On the Sacrifice to Learn Sorcery

Only the current one (unless you kill them, of course). Technically, the “sacrifice” is not some magical effect that removes your love for the person (or whatever feeling you have, you need Shun The Smiling Lady or Freedom Let’s Go for that). It’s the prerequisite to getting Sorcery, so you have to give up the relationship before you get the magical awakening. So you end the relationship in the same way you end any relationship using mundane means.

It’s like, say, disowning your son. Nothing prevents you from forgiving him later, but if you make enough trouble between the two of you in the process, it can be… difficult to reestablish it.

There’s no mention of anything supernatural making the thing unrecoverable. However, it does say that it will force a choice on the person and then goes on to list mundane examples of what that means. Heck, it doesn’t even say that the person has to lose any Intimacy (or other game mechanic specifics), but that it will force the person to choose between advancing their knowledge of Sorcery and their relationships, health, social status and temporal power. 

It’s all about realising that something is holding you back, and then giving it up so that you can go forward.

Realistically, it often works out the same. If you disown your son and kick him out of your house so he doesn’t distract you from sorcery and you can spend all his inheritance on spell research, then you’ve kind of crossed a line. Even if you, at some point, come to regret that action (which is unlikely, people have a tendency to self-justify their actions even, often especially, the horrible ones) convincing him to forgive you is going to be hard.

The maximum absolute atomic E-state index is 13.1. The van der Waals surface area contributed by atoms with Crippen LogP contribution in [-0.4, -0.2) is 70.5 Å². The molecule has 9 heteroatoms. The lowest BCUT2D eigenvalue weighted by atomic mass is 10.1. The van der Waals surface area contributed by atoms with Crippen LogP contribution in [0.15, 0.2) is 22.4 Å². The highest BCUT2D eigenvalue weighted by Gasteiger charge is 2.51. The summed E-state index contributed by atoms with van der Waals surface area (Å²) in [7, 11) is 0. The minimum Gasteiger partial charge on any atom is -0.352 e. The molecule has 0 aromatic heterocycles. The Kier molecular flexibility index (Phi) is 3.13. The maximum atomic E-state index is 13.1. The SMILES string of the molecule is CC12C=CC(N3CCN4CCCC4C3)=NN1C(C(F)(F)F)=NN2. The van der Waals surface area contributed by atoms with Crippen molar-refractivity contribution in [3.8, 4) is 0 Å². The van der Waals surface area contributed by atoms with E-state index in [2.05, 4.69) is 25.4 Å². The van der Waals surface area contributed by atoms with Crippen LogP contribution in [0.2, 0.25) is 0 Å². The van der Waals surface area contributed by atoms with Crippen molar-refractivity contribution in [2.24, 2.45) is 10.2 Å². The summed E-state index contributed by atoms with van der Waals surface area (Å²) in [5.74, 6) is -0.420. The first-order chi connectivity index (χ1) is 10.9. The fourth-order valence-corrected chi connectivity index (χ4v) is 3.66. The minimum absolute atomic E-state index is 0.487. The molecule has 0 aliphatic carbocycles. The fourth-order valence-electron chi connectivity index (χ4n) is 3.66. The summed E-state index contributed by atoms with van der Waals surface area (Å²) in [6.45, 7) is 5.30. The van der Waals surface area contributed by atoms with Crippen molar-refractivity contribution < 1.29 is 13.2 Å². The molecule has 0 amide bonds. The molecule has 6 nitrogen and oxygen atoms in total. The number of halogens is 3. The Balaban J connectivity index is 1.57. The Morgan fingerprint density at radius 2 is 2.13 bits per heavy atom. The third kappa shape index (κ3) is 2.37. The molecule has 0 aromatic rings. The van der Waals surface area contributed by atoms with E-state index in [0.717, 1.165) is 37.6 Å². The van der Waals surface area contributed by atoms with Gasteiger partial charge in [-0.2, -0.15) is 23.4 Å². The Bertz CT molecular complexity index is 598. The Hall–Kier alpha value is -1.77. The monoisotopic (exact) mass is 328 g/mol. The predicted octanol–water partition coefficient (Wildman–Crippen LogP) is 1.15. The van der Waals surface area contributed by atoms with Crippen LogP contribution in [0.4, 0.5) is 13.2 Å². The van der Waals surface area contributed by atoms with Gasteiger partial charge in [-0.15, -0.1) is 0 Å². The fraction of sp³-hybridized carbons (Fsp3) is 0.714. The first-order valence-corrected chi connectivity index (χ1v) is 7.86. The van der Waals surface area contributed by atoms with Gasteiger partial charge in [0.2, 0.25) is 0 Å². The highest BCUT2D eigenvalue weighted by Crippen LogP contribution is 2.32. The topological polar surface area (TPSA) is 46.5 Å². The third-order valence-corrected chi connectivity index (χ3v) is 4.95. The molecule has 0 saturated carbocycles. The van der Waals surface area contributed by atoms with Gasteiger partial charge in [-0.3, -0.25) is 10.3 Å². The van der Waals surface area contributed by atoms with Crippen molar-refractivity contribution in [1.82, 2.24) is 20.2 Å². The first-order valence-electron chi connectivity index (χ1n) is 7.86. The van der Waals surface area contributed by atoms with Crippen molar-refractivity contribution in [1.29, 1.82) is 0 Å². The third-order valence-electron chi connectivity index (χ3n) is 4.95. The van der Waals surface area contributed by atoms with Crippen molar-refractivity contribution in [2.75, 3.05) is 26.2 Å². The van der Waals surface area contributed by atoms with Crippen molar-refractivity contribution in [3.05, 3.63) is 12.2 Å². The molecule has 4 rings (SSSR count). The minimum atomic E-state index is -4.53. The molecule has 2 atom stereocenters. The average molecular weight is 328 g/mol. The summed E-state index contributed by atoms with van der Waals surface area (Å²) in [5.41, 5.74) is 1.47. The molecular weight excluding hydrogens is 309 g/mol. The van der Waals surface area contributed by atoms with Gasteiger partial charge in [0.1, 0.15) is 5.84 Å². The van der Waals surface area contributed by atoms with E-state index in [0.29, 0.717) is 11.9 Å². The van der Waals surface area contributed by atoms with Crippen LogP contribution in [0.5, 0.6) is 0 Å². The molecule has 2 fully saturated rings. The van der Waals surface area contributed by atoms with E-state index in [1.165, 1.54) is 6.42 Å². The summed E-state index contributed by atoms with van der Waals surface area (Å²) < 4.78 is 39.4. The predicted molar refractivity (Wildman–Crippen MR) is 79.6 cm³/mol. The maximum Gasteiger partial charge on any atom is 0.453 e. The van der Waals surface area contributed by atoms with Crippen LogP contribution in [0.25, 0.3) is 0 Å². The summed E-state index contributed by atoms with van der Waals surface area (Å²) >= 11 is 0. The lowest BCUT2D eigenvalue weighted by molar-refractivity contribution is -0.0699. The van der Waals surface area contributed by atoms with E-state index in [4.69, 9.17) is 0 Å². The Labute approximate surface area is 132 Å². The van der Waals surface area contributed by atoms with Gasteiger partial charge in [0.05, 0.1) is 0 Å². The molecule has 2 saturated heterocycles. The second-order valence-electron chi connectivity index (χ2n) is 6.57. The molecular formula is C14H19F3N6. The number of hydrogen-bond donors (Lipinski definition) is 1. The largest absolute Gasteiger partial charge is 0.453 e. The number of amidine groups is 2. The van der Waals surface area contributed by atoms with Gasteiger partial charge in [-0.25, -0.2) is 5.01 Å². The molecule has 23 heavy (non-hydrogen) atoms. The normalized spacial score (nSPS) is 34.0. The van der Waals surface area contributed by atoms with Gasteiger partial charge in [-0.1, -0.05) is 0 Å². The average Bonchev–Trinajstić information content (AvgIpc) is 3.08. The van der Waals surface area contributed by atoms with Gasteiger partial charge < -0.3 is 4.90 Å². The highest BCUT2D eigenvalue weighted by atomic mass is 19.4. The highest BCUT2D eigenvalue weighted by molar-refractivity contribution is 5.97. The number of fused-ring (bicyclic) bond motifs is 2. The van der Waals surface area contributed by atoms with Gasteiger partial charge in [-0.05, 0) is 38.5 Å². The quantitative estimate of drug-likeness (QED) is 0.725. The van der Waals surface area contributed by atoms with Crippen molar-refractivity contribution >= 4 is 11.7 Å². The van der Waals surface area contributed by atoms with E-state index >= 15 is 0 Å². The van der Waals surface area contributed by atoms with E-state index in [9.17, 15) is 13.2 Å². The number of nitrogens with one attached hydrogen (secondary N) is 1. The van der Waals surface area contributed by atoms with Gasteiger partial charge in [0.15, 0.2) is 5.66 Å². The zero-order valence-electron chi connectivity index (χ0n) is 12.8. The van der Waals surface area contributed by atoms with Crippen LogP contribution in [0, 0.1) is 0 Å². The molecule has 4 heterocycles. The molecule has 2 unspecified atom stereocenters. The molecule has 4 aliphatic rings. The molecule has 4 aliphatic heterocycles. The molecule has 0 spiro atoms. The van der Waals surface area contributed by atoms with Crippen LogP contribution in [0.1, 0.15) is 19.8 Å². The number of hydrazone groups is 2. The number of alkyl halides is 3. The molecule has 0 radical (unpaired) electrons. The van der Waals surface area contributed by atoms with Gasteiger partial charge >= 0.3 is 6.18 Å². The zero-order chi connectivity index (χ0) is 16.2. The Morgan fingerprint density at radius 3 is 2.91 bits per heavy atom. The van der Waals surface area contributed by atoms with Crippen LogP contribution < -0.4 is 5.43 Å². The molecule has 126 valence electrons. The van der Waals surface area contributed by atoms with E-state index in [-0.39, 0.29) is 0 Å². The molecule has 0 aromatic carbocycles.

It’s like Immaculate initiation into Celestial Martial Arts. The Dragonblooded monk has to undergo a grueling process, slowly and surely giving up material comforts as he ascends the coils until he is eating rice and water and meditating all day and then… he learns an Enlightening Charm and that doesn’t matter anymore. The Dragonblooded can go on to be incredibly debauched and he will retain access to his Celestial Martial Arts.

Exalted is a game based around consequences, and one of the ways to make that matter is that the character has to be able to regret those actions they took. If a Sorcerer couldn’t regret his Sacrifices and try to regain them, it destroys half the drama of the Sacrifice in the first place.

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